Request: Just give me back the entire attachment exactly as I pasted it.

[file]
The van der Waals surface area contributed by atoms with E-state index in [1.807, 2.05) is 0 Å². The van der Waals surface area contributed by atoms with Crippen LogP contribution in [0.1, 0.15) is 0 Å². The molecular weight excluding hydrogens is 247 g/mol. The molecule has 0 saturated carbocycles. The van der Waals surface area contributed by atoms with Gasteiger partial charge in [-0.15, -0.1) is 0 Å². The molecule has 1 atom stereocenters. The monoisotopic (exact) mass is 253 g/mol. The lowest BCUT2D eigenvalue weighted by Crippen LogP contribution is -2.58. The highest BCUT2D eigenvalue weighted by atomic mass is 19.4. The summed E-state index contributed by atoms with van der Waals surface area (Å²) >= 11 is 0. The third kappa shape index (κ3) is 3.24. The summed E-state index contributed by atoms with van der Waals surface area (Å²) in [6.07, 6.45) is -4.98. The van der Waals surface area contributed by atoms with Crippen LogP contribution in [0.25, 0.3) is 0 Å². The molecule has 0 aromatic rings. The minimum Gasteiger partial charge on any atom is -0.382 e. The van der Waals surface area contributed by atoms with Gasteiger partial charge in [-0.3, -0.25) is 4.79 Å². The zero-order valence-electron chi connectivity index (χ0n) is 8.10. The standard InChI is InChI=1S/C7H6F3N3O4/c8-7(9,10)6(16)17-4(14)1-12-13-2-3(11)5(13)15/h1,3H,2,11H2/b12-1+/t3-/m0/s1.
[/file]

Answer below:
The van der Waals surface area contributed by atoms with E-state index in [1.807, 2.05) is 0 Å². The van der Waals surface area contributed by atoms with Crippen LogP contribution in [0.1, 0.15) is 0 Å². The molecular weight excluding hydrogens is 247 g/mol. The molecule has 0 saturated carbocycles. The van der Waals surface area contributed by atoms with Gasteiger partial charge in [-0.15, -0.1) is 0 Å². The molecule has 1 atom stereocenters. The monoisotopic (exact) mass is 253 g/mol. The lowest BCUT2D eigenvalue weighted by Crippen LogP contribution is -2.58. The highest BCUT2D eigenvalue weighted by atomic mass is 19.4. The summed E-state index contributed by atoms with van der Waals surface area (Å²) >= 11 is 0. The third kappa shape index (κ3) is 3.24. The summed E-state index contributed by atoms with van der Waals surface area (Å²) in [6.07, 6.45) is -4.98. The van der Waals surface area contributed by atoms with Crippen LogP contribution in [0.25, 0.3) is 0 Å². The molecule has 0 aromatic rings. The minimum Gasteiger partial charge on any atom is -0.382 e. The van der Waals surface area contributed by atoms with Gasteiger partial charge in [-0.3, -0.25) is 4.79 Å². The zero-order valence-electron chi connectivity index (χ0n) is 8.10. The standard InChI is InChI=1S/C7H6F3N3O4/c8-7(9,10)6(16)17-4(14)1-12-13-2-3(11)5(13)15/h1,3H,2,11H2/b12-1+/t3-/m0/s1.